Old Port Wool & Textile Company is the story of my family. Nearly twenty-five years ago, my husband Daniel and I bought a clothing manufacturing business that was about to close. We wanted to start a family business, and, with three young boys ages 12, 11, and 3 and Dan traveling to sell advertising for Yankee Magazine, we wanted him home.
|So, during an ice storm in 1992, Dan and I loaded a 27-foot Uhaul in Brunswick, Maine, where our newly purchased business was located, and drove everything 25 miles to our home in Portland. Ten hours, and many frozen fingers later, all of the machinery and giant rolls of wool were safely stored in our barn.|
|Needless to say, our new venture was a leap of faith. As an amateur seamstress, I had a mere 10 days to learn how to sew a woolen cape out of blanket wool on a binding crochet machine. My instructor was a patient, old French Canadian woman named Geri who had been running the business for the owner. She thought I was nuts.|
From then on, everything I made was designed, cut, sewn and shipped from our 200-year-old farmhouse, and our barn. A downstairs bedroom became the makeshift sewing studio, inspection and shipping area. The barn was used for cutting and storing the rolls of wool.
|My first order of business was to secure a supplier of the best merino wool made in Maine, to craft our capes and shawls. The wool supply we had inherited was small and upgrading from blanket wool to 100% Merino was our goal. The Cascade Tipper Woolen Mill in Oakland agreed to supply us with 100% merino wool, made with a Russian twill weave and a plush melton finish for our capes, shawls, boat shirts, and blankets.|
|By 1994, after two productive years selling in small boutiques from Boston to Juno, Alaska, we knew we wanted to make a try at selling direct to customers. We ran a one-inch ad in the New Yorker and Yankee magazines, which generated hundreds of calls. Yes , hundreds!|
|Within weeks, we moved our newly named Casco Bay Wool Works from our farmhouse to the “Old Molasses Building” near the Portland waterfront. (That building still stands, next to where Old Port Wool & Textile is today.) I employed every friend who showed interest. I also employed women from Portland’s Adult Education program – many of whom had just immigrated from Africa, Eastern Europe and Asia. I wanted to provide fair wages and working hours, and insisted that any of the women with children and families stay home from work whenever needed, because, through all of this, I was a mother first.|
|As my children Ben, Adam and Josh grew older and joined the football, basketball and baseball teams, I’d often recruit their teammates to help us lift the heavy rolls of wool from the sidewalk to the third floor of the factory.|
|By 1995, I was on the school committee, the boys were thriving in elementary, middle and high school, and Casco Bay Wool Works had seven employees and we were shipping all over the world.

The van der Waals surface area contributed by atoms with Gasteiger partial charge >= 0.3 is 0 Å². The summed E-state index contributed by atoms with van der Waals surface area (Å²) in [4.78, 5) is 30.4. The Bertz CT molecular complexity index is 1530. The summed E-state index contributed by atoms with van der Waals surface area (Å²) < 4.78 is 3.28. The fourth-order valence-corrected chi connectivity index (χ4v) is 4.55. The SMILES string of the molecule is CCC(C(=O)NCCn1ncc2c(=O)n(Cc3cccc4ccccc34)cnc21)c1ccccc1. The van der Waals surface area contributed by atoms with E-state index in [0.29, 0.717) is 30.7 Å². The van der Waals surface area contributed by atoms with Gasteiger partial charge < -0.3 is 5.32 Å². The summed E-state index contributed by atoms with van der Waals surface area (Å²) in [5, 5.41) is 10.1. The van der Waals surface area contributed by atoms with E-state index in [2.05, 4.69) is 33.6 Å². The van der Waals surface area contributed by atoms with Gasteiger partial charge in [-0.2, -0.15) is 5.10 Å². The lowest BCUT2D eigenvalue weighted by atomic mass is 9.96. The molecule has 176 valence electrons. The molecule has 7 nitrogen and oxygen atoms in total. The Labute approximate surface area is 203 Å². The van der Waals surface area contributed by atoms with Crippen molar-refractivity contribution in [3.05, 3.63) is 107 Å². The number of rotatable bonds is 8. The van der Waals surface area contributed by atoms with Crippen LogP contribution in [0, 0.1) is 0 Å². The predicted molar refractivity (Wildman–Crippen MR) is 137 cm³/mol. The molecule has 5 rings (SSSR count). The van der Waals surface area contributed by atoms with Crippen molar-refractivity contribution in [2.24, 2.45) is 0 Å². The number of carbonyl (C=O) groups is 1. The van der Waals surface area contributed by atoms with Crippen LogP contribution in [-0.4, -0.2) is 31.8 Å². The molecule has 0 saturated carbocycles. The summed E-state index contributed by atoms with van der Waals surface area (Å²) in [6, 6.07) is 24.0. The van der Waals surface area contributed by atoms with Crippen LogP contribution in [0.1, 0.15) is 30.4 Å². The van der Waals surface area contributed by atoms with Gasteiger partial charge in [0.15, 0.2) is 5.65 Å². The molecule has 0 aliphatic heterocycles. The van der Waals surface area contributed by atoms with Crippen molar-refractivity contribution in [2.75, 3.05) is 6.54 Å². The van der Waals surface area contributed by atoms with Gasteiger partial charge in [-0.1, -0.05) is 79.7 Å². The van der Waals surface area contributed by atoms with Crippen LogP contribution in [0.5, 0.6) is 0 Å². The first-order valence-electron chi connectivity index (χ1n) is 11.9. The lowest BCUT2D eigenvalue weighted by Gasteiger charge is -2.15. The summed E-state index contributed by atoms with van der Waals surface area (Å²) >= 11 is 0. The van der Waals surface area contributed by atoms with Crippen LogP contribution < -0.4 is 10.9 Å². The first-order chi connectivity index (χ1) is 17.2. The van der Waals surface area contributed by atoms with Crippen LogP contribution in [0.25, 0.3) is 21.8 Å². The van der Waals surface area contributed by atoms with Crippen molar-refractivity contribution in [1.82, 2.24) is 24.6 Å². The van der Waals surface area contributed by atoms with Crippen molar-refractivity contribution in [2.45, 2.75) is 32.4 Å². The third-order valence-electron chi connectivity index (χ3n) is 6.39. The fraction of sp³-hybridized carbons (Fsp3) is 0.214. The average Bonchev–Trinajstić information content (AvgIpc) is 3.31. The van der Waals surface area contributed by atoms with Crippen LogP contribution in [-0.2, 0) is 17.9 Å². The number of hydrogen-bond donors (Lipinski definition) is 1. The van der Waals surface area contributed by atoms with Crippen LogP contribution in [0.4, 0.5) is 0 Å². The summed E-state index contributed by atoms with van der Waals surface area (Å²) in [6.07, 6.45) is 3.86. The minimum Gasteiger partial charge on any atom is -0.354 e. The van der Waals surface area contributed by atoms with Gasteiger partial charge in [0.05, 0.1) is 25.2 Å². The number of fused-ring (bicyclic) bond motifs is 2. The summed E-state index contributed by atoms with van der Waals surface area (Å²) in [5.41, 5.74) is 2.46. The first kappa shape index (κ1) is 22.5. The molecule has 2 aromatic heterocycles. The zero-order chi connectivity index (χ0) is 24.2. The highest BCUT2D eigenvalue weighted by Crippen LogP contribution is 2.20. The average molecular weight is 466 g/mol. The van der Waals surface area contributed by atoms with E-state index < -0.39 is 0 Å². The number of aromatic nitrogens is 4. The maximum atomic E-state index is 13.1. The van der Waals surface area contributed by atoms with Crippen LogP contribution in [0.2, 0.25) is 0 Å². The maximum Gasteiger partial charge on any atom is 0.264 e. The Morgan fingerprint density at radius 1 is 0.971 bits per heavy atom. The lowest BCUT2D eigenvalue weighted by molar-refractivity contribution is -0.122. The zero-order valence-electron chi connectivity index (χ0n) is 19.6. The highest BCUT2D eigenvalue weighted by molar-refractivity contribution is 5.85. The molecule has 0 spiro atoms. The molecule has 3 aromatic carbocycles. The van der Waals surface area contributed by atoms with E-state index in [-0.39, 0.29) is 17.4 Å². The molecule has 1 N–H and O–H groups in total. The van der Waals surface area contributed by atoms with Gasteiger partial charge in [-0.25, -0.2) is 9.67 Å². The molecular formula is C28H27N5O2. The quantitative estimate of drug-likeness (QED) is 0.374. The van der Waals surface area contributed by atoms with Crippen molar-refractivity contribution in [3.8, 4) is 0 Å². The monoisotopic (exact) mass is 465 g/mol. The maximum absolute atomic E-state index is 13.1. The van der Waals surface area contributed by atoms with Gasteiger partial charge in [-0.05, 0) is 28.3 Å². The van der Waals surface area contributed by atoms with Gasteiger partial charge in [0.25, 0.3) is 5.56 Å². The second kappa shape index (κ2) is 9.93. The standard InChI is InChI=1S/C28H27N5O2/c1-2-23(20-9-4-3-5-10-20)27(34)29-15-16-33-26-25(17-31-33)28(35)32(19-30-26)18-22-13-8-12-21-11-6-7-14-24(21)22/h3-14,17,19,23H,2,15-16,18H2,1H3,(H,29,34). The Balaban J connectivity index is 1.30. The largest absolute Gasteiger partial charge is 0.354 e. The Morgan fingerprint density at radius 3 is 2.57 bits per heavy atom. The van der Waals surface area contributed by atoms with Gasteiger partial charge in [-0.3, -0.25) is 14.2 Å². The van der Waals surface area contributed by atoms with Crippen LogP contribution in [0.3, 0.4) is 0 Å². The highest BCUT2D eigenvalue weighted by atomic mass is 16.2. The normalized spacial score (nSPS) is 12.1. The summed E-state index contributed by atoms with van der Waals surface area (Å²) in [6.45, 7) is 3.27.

On Christmas Eve of that year, Dan and I found a storefront for rent in the Old Port. We opened the store on Valentine’s Day 1996.
|It would be 11 years after we purchased Casco Bay Wool Works, in 2003, that we would make the decision to sell. The Oxford Woolen Mill- my primary supplier was about to shut it’s doors and the woolen industry was hard hit by government trade rules (NAFTA) that had changed dramatically and manufacturing began to swiftly move off shore to places far from these United States. Six woolen mills had closed over the course of 12 years and even the mighty Bates Mill in Lewiston ceased to run.|
|We sold Casco Bay Wool Works in the summer of 2003, and the new owner closed its doors in the summer of 2011 after running it for another 8 years. For 11 years our Wool Cape business was a shining light for my family and for nearly 20 years a successful small business within the Portland community.|
|In the spring of 2013, I decided I wanted to wrap people in wool capes again. I missed seeing people walking around town cloaked in warmth and needed to do something I loved. This time, we had new challenges to face, but the mission of the cape business is still the same.|
|We strive to make a good quality product here in Maine - buy materials 100% made in America - create good jobs - and be involved within our community.|
|Our children Ben, Adam and Josh are all grown and through college now. Dan helped me cut the first cranberry red capes and we found ourselves laughing at how young at heart we still seem to be – we’re starting a business when most of our friends are thinking of retiring!|
|We are two years into this now and the Capes and Shawls I am making and selling in our storefront and also through this site. I'm happy to be making wool capes again. There’s something good happening when I hear the sound of the scissors cutting through wool and the sound of my trusty Merrow crochet machine humming along, the smell of the fabric and cedar, and the vision of someone wearing a garment that was made with purpose, grace and love.|
I have had the support of my family and many friends for which I am very grateful .The wool is all made in Maine, and we will always buy from woolen mills in the US, as long as the looms are still weaving he clasps are from pewter masters in New England and Virginia and the yarns are from my old supplier, Jaggerspun in Springvale Maine...
I still have a lot of re-learning to do. After all, it’s been 10 years! The other day, I read a quote and it resonated with my mission for Old Port Wool & Textile: “Home is where the heart is and that is why we manufacture in America.” If you are in Portland please come visit us at 52 Danforth Street, I promise you’ll feel right at home. If you are curious about our work and reading this on our website please call or write. We love a good story.